Anthony Vennare: Yeah, and that, as well as the systems they use and the online reputation management, and the reply backs in the email timeframe, everything has to match that, which is the consumer is first. When they think about your business, it has to be, even if something bad happens, for example, right now we let sponsors, “Hey, if you don’t want to run ads right now because of what it’s going on, pull it, cancel it, reschedule, whatever is best for you.” Yes, it’s a hit. But winning in that scenario is the same thing, the interaction is always positive, no matter if it was actually negative to start, and that has to be online, offline, community acquisition, everything has to be based around that. And you see it in some areas where gym owners win, but I think, long term, if they sat back and did an actual kind of road map and understanding of how they engage with consumers, everyone would have something better.
Dan Uyemura: Yeah, and if you’re sitting right now listening and wondering how you can kick this off because it does feel like a lot of stuff, building all of these touch points and how you’re gonna communicate. It really could be just as simple as become obsessed with having every customer love you, that’s all you have to start with is just become obsessed with that. And if you really can wrap your mind and your heart around that concept, everything else will follow because your obsession will drive you to every other touch point that you need to find. It won’t be on day one. You won’t have it. But over time you will build the perfect customer relationship building mechanism, whatever that is for your studio.
Anthony Vennare: Yeah, on our wall at Fitt in our office, the big entryway wall it says, “The right thing is always the right thing,” and that’s the saying we would always say, understanding you know what’s the right thing, you know the right way to do this, and that’s what we want to consumer to see us doing. And yes, we might not grow as fast as some places, and we might not, like, we didn’t take money from certain things that we didn’t like or align with. We didn’t take certain cutthroat initiatives to grow faster. But in the end, when people look at us and look at what we do and think about who we are, they’re like, okay, I respect them, I appreciate them and I think we will win in the end because the right thing is the right thing and that’s what we always do.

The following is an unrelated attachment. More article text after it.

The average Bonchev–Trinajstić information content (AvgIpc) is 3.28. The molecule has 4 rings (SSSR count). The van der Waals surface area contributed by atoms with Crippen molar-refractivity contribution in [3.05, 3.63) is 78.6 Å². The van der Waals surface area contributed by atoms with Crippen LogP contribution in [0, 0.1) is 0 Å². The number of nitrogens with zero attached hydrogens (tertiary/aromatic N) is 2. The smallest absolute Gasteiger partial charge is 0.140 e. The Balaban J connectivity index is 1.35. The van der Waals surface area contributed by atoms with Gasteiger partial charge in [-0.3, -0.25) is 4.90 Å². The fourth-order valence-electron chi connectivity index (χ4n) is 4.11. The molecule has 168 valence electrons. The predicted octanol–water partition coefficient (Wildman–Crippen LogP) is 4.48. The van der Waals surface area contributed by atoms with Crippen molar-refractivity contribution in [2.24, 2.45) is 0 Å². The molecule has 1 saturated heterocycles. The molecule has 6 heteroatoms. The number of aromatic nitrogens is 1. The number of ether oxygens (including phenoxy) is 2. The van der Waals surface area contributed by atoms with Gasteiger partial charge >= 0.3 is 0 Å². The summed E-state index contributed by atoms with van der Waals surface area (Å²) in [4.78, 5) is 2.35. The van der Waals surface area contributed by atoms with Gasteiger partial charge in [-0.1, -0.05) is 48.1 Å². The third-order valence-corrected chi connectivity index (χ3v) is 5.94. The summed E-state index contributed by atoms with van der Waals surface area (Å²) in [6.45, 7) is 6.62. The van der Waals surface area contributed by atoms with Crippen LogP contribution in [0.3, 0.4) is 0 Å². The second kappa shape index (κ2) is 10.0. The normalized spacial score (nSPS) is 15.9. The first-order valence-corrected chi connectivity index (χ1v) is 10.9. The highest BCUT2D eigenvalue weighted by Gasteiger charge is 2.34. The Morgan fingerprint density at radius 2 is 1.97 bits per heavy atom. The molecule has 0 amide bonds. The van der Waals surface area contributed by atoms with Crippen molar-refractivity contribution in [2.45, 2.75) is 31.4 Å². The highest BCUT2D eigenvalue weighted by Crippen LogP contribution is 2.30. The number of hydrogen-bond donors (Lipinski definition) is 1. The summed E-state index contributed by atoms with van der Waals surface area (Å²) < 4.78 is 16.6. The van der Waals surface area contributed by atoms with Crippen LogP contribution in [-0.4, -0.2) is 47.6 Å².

Dan Uyemura: Yeah, nobody can ever take that away from you because everyone always knows what the right thing is, you know? And everyone always knows when someone, when they’re on the other end, the receiving end of a business transaction where they’re doing it to make money, shareholder value, whatever the case, whatever their reason is, if it’s not in the customer’s best interest, everyone knows, even the customer service agent that they’re dealing with knows, even if it’s just the policy of the companies. Man, thank you so much, this has been a huge podcast, very informative. Let’s end with a couple gives to the listeners. I like to try and get everyone expanding their mind, thinking bigger than themselves and learning from people who have already kind of walked down this path. Do you have a favorite podcast or blog that you pay attention to that you think fitness studio owners could benefit from?
Anthony Vennare: Yes, let me pull up my podcast app, so I’m not a very good reader, I love podcasts, and that’s where I learned from, so these are not typical fitness podcasts but they’re very helpful. One is called My First Million, so there’s a company called the Hustle, they send emails, they’re Morning Brew, Hustle, similar businesses where they have millions of subscribers that get their daily emails
Dan Uyemura: Do you subscribe to that by the way? I’m curious.
Anthony Vennare: Yes.
Dan Uyemura: That’s a paid one, right?
Anthony Vennare: No, they have a paid one. So The Hustle is free. They have a paid one called Trends, which is way more in depth.
Dan Uyemura: I almost subscribed to that one.
Anthony Vennare: My brother is on that, he loves it, so I use his stuff. So it’s good.
Dan Uyemura: Is it worth paying for?